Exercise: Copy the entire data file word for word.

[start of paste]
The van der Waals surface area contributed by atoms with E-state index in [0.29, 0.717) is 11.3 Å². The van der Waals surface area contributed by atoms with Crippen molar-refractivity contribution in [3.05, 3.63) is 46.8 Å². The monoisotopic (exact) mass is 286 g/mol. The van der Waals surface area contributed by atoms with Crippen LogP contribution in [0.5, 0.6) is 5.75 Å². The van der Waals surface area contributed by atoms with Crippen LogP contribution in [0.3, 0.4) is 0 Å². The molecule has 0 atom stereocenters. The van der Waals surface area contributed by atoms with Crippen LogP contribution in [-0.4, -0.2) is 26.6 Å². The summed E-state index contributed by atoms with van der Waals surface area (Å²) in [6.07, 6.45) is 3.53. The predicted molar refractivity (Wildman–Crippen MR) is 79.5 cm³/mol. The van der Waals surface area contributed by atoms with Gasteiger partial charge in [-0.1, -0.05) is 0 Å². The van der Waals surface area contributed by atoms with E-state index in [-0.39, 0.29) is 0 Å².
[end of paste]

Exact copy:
The van der Waals surface area contributed by atoms with E-state index in [0.29, 0.717) is 11.3 Å². The van der Waals surface area contributed by atoms with Crippen molar-refractivity contribution in [3.05, 3.63) is 46.8 Å². The monoisotopic (exact) mass is 286 g/mol. The van der Waals surface area contributed by atoms with Crippen LogP contribution in [0.5, 0.6) is 5.75 Å². The van der Waals surface area contributed by atoms with Crippen LogP contribution in [0.3, 0.4) is 0 Å². The molecule has 0 atom stereocenters. The van der Waals surface area contributed by atoms with Crippen LogP contribution in [-0.4, -0.2) is 26.6 Å². The summed E-state index contributed by atoms with van der Waals surface area (Å²) in [6.07, 6.45) is 3.53. The predicted molar refractivity (Wildman–Crippen MR) is 79.5 cm³/mol. The van der Waals surface area contributed by atoms with Gasteiger partial charge in [-0.1, -0.05) is 0 Å². The van der Waals surface area contributed by atoms with E-state index in [-0.39, 0.29) is 0 Å².